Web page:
Nearly two weeks ago, the developers of the proposed townhomes at the former Seattle Childrens Home site on west Queen Anne were approved to proceed. Suggested design changes were offered to Option 6 of the design plans, which is the preferred design for the project, in addition to some further airing of community concerns about the project.
This approval came on Wednesday, March 19th following developer CamWest/Toll Bros. presentation of three new design proposals for the project, at the second early design guidance meeting. The first early design guidance meeting took place on December 18th, and called for more specifics on the site and plans, as well as these three additional designs.
Of these three new proposed designs, each includes several consistent features (a notable one being the total units in the project – 62). However, Option 4 calls for no exceptional tree removal, Option 5 allows for covered garages topped with greenspaces, and Option 6 (the preferred new design), includes a greenspace on 9th Avenue West.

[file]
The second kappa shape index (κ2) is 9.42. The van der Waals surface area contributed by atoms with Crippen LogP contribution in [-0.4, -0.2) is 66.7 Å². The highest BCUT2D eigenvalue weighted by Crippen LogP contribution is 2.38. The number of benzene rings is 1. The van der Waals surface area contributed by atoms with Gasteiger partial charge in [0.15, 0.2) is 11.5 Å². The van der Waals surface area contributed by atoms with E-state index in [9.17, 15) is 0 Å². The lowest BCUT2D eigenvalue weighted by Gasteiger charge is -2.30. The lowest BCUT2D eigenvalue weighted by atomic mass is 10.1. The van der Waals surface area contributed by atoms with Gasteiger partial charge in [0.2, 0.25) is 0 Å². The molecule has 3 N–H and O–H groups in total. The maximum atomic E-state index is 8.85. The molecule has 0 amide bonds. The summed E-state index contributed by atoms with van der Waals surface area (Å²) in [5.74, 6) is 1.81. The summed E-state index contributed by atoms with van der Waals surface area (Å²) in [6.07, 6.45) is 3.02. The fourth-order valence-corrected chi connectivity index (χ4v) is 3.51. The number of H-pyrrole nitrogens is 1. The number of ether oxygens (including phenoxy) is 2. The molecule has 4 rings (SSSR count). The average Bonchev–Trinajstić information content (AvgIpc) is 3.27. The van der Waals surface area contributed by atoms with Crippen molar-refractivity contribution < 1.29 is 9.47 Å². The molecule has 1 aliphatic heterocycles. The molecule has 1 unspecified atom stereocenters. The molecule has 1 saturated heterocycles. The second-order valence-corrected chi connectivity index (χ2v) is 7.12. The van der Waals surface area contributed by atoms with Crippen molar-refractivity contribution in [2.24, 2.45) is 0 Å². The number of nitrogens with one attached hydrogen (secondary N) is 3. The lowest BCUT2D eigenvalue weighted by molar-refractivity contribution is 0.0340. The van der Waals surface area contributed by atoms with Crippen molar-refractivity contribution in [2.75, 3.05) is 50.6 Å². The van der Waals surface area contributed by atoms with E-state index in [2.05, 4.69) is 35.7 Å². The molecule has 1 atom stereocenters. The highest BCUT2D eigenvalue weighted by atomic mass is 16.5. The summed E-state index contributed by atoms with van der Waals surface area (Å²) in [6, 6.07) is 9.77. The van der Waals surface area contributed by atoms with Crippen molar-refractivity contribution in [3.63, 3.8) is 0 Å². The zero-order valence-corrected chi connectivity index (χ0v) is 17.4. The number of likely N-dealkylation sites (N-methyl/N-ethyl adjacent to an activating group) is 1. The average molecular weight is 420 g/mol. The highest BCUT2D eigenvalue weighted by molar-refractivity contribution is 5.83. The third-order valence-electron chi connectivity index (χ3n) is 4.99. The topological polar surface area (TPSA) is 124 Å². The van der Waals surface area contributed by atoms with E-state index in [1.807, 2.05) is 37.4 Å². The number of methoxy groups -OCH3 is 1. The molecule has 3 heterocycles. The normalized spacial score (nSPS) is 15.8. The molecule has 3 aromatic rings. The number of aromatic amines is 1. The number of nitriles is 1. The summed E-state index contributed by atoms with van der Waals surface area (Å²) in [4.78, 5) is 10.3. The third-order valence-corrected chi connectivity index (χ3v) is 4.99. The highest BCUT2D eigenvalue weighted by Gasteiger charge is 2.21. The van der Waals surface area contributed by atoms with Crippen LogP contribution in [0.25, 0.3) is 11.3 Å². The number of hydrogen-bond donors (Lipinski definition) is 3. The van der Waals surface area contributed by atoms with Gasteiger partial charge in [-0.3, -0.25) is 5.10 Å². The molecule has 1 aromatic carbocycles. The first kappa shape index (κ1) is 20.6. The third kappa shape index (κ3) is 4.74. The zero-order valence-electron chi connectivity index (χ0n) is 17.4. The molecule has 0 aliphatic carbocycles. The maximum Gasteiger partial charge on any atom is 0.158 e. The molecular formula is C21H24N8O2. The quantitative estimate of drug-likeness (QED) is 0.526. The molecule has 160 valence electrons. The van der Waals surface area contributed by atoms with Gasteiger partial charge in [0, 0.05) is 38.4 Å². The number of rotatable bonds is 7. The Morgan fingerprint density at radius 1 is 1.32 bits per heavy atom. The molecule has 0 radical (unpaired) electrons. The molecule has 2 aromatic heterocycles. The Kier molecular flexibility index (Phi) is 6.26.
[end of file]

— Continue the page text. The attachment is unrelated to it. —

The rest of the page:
Click here to view the full summaries of each new design plan, from the design meeting agenda.
The Design Review Board did approve the developer’s proposal to move forward, however they had some suggested changes:
- Reduction of pavement on the site
- More details on the affect on blocks adjacent to the project
- Add porches or front stoops on 9th Avenue West for more street activation
- Provide more pedestrian space, and less to vehicles
- Additional open space between buildings
- Maintain significant trees along the external areas of the site
- Enhance variety on 10th Avenue West
The developers added the hill climb on 9th Avenue West (requested in the last design review meeting) and moved driveway access as also requested. “We now have connectivity throughout the site,” said Andrew Miller, of CamWest. He says the new development will be “much more residential than the institutional use that’s here now.”
The Land Use Review Committee (LURC) of the Queen Anne Community Council still has concerns – including removal of significant trees, parking, density and scale of the project. However, the Queen Anne News reported that LURC is generally pleased with the progress of the project thus far, and the developers’ collaboration with the community. There is still a lot of community concern about the number of units CamWest plans to build on the property. Click here for more details on the results of the meeting.
Featured photo from Seattle.gov.